BY CLARE MARIE CELANO
Freehold High School paid tribute to a group of outstanding alumni when the annual induction ceremony of the Freehold High School Hall of Fame was held March 29 at the Freehold Gardens, Freehold Township.
The honored graduates were actor David Garrison, sculptor Jim Gary, journalist Richard Johnston, opera singer Juanita Baskerville Brown, businessmen Joseph Saker, John Evans Laird and Joseph T. Laird III, journalist/author Keith Brown and computer architect/designer/developer Brian Hou.
Principal Linda Jewell thanked the Hall of Fame committee, headed up by Susan Shrott, for its hard work and dedication in coordinating the event. She called Shrott and teacher Julia Kostbar the driving forces behind the event’s festivities.
According to the program, John Evans Laird was a member of one of the oldest Monmouth County families, best known as the founders of the oldest distillery in the United States, Laird and Co. Distillers. The company remains in business in the Scobeyville section of Colts Neck.
Laird was born in 1896 and was raised and educated in Freehold. His boyhood ambition was to be a civil engineer. Following his graduation from Freehold High School in 1914, he attended Cornell University and received a degree in engineering. He served in the U.S. Navy as a pilot in World War I, then entered the chemical brokerage business before taking charge of the Laird Distillery.
He was married and the father of three children. He died in 1955.
Joseph T. Laird III, brother of John Evans Laird, made his mark as a gifted athlete. Born in 1904, the 1922 graduate played basketball and football while in high school.
Football was the sport where he made a name for himself. He played fullback on the Cornell freshman team but left college and returned home to Freehold for one year before enrolling at the University of Pennsylvania, where he proved himself a star in varsity scrub games on Franklin Field. He worked with his brother in the family business as vice president. Laird III died in 1950.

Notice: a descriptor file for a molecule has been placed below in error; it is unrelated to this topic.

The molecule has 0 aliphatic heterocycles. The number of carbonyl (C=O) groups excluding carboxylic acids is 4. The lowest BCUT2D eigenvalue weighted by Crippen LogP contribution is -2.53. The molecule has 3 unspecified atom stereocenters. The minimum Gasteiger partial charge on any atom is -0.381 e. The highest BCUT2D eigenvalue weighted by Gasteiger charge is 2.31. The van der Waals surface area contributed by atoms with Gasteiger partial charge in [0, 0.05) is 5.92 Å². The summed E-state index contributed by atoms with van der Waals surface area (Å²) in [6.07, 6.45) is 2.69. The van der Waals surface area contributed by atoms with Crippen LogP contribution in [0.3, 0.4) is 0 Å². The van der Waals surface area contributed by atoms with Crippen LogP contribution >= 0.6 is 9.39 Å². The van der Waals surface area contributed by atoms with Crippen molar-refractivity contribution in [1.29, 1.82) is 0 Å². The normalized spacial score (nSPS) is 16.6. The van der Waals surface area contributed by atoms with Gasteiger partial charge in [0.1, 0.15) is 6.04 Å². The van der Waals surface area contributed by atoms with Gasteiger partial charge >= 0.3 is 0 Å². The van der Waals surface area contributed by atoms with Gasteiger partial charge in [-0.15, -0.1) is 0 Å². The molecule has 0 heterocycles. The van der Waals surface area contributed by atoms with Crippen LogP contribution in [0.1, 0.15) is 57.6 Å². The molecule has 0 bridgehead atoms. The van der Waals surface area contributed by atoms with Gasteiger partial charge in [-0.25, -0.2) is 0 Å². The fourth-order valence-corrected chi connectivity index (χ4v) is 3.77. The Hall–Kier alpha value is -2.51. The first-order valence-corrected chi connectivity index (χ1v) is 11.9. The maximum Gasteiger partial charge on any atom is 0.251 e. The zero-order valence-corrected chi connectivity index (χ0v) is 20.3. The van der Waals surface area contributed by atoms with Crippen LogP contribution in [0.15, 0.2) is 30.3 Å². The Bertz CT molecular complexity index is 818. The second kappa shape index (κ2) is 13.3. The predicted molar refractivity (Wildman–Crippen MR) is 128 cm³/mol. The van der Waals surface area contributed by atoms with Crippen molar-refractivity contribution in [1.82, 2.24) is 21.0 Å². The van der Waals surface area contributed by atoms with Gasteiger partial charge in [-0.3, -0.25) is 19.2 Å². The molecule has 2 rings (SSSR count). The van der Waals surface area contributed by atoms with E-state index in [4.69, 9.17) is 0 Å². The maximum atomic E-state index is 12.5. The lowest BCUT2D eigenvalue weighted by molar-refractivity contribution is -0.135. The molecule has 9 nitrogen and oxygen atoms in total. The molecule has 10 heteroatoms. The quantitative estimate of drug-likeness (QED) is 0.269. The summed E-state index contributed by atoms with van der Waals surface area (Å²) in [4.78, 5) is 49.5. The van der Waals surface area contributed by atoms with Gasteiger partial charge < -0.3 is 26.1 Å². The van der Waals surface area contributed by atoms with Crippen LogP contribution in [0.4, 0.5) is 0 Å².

Stating that he was honored on behalf of his uncles, one of the Laird brothers’ nephews accepted the award for his uncles.
Johnston was a correspondent for The New York Times whose 41-year career included assignment to World War II battlefields and extensive service in the Far East. He retired from the Times in 1975.
Born in 1910 on City Island in the Bronx, N.Y., Johnston attended schools in New York before moving to New Jersey, where he graduated from Freehold High School in 1930.
He received his bachelor of arts degree in English from the University of Alabama. Johnston began his career at The New York Times as a copy boy during the Depression and moved up to police reporter, general assignment reporter and rewrite man. He became a war reporter in 1944, covering England, France and Germany. After the war he was sent to Korea, then returned to the United States in 1953 assigned to Chicago, where he served as the Times’ bureau chief for seven years. He died in 1986.
Committee officials were unable to locate any family members. Kevin Coyne, the borough’s historian, accepted the award for Johnston.
Brown was born in Freehold, and was an alumna of the segregated era Court Street School and Freehold High School. After graduation, Brown received a bachelor of arts degree in elementary education at Storer College, West Virginia, and became a teacher.
Upon relocating to Washington, D.C., she became a civilian employee in the U.S. Department of Armed Services. Her love of music increased as she studied and performed with choral groups.
Early in 1973, composer/conductor Leonard Bernstein discovered Brown and chose her to sing with the Washington Choral Arts Society for the inaugural Mass Concert at the Kennedy Center for the Performing Arts. It was the beginning of many performances with Bernstein at venues such as Lincoln Center, as well as venues in Europe.
Brown shared her passion for classical, sacred and traditional music with a host of grateful beneficiaries. She did this through the universal language of song.